The room is yellow. The shade of yellow an elder picks for the home because it's warm and inviting. She just thinks it makes the room look faded and an even less desirable place to dwell.
The more she thinks about it she decides yellow is her least favorite color. Her need to leave the room grows substantially and she notices again the complete bareness of the walls. She blinks and a single piece of furniture remains in the room. A small bed adorned with a think blanket and flat pillow, it looks cold, uninviting.
Unwilling to see what disappears next from the room, she turns to face what she had been leaning against, a full glass wall.
Beyond the glass is a garden, a simple garden with sunset orange flowers that have been well tended to and a small willow that casts a corner of the grass into a comfortable shade. A walkway of smooth beach stones leads in a wide circle around the flowers, it makes its way to and beyond a high wooden fence, enclosing the garden like a secret oasis.
From behind the glass she can feel the rays of the sun warming her cheeks. For days it seems she has been trapped in this room, blissfully wishing she could feel the full heat of the sun toast her skin. She envies those stupid, beautiful flowers. She's stared at them for so long that when she closes her eyes she can still see the patch under the tree, just the right size for her to stretch out and relax out of the sun.
She blinks again and her room is thrown into darkness, her lights have gone and the only light she has is the sun shining through the glass. She's not bothered by the loss of the lights. It's inconvenient to be constantly in a shadow, but it's nothing compared to being totally alone. She learned what alone really meant the day her door disappeared.
She had been staring at the garden, debating to herself whether it was worth the effort to go to it or to stay put. The flowers weren't that great, it was probably breezy, everything she could do outside could be done in her room. Only after she had decided that the garden could be overlooked did she notice that the door was gone. She of course banged and yelled and wept for help, but she was as trapped as she had allowed herself to be.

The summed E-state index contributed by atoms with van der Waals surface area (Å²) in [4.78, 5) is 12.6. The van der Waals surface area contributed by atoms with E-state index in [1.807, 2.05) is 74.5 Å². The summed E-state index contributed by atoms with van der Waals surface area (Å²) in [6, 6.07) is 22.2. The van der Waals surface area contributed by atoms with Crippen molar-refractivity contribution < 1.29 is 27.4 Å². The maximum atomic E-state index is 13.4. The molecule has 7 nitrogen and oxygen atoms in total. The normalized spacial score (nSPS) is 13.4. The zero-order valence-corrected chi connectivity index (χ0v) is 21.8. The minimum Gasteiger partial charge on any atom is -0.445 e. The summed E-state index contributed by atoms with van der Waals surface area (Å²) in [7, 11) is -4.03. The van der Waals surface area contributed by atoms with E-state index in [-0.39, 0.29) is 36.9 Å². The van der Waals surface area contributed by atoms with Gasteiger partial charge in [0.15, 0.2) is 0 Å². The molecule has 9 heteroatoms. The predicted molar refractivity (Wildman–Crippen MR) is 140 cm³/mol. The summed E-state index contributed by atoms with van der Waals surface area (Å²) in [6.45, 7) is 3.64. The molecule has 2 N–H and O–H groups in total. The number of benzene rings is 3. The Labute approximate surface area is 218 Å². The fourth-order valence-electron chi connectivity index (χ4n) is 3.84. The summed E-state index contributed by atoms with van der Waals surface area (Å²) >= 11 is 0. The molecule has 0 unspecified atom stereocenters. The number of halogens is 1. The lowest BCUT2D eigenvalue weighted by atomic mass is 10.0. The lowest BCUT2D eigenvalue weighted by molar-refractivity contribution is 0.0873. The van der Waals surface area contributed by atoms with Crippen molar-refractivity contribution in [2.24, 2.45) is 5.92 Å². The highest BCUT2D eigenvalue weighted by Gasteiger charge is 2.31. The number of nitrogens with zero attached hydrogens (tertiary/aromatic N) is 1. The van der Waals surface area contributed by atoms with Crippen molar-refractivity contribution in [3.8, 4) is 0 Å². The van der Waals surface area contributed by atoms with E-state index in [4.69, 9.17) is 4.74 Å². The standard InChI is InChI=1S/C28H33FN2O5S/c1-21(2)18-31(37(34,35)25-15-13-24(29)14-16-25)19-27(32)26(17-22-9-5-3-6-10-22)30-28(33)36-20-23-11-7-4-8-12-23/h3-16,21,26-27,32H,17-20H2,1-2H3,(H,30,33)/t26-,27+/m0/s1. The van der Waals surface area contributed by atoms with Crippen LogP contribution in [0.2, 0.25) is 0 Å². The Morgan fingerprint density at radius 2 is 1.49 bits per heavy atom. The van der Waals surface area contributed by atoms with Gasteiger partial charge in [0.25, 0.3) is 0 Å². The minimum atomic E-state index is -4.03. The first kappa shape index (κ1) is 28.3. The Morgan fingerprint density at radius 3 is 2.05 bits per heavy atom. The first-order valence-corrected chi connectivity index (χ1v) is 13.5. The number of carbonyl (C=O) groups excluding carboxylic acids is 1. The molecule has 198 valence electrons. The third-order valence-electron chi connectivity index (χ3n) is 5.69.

The slow loss of each comfort of the bedroom almost came as no surprise to her anymore.
It was only when the door was taken that the concept of the garden began to consume her. The thought of the being out there had started to become so grand that she could think of nothing to do besides stare at it and agonize over the desire to be a part of it. The flowers became amazing, the sun brighter, the clouds softer.
Every time she re-lived losing the door she cried and as her sadness grew the idea that one day she would be the only thing inhabiting the room scared her. She then stops and wonders what was stopping the glass from going. How long until the one fantastic glimmer of light in her life was snatched away and she would be left with only herself and a yellow wall where her garden once was.
She is terrified.
She cries out, hating the room for imprisoning her, hating everything she had that was gone, hating not leaving when she had the chance and being taunted for it, hating herself. The concept of not having that cold glass feels worse than dying. Never has she felt a greater want to be in that garden. Even for a second, long enough to expose her sense to it all, just to know she had been a part of it. Still crying, she hangs her head and rests it against the glass.
"I've been so blind"
A foreign scent, a cool gust of wind, a birds song. She takes a slow breath and opens her eyes.
A flower, one of the sunset orange flowers is a few inches from her face. Petals in full bloom, leaves open to catch the light, it seems to welcome her. She is in the garden, accompanied by the flowers, near the shade of the tree, surrounded by the fence, finally feeling the full warmth of the sun.
She straightens herself and kneels, treating herself to every angle of the garden she's never been able to see before. Looking at the blue sky she sees the clouds.
They're slightly grey, almost harsh and imposing against the blue.
In fact, she notices the trees leaves have already started to settle on the ground. And some of the flowers are much different than the others, some petals are damaged, leaves are diverse from one another. In the corner some have begun to wither and die.
Suddenly, she feels uncomfortable. The impression of the garden as a place of beauty is gone. She feels withdrawn from the other living things that are in their state of constant flux. The thought of being happy in the garden starts to feel unlikely. She falls onto her back, overwhelmed by the insane loss of control that exists here. Here the tree could change with the seasons. All of the flowers could wilt and die. The sky could open and pelt her with rain and she's be at it's mercy. In her room she was in complete control. Her life changed only as she did. When something was not required, it was taken and everything in that room happened for a reason.
The sun feels smothering and inescapable. She closes her eyes blocking the light, wanting familiarity.
From her bed she peers out the glass. The garden is still beautiful but now the imperfections are blatantly noticeable. She doesn't really feel the need to stare anymore. She blinks and the glass is gone, replaces by the ugly yellow wall.
And she's comforted.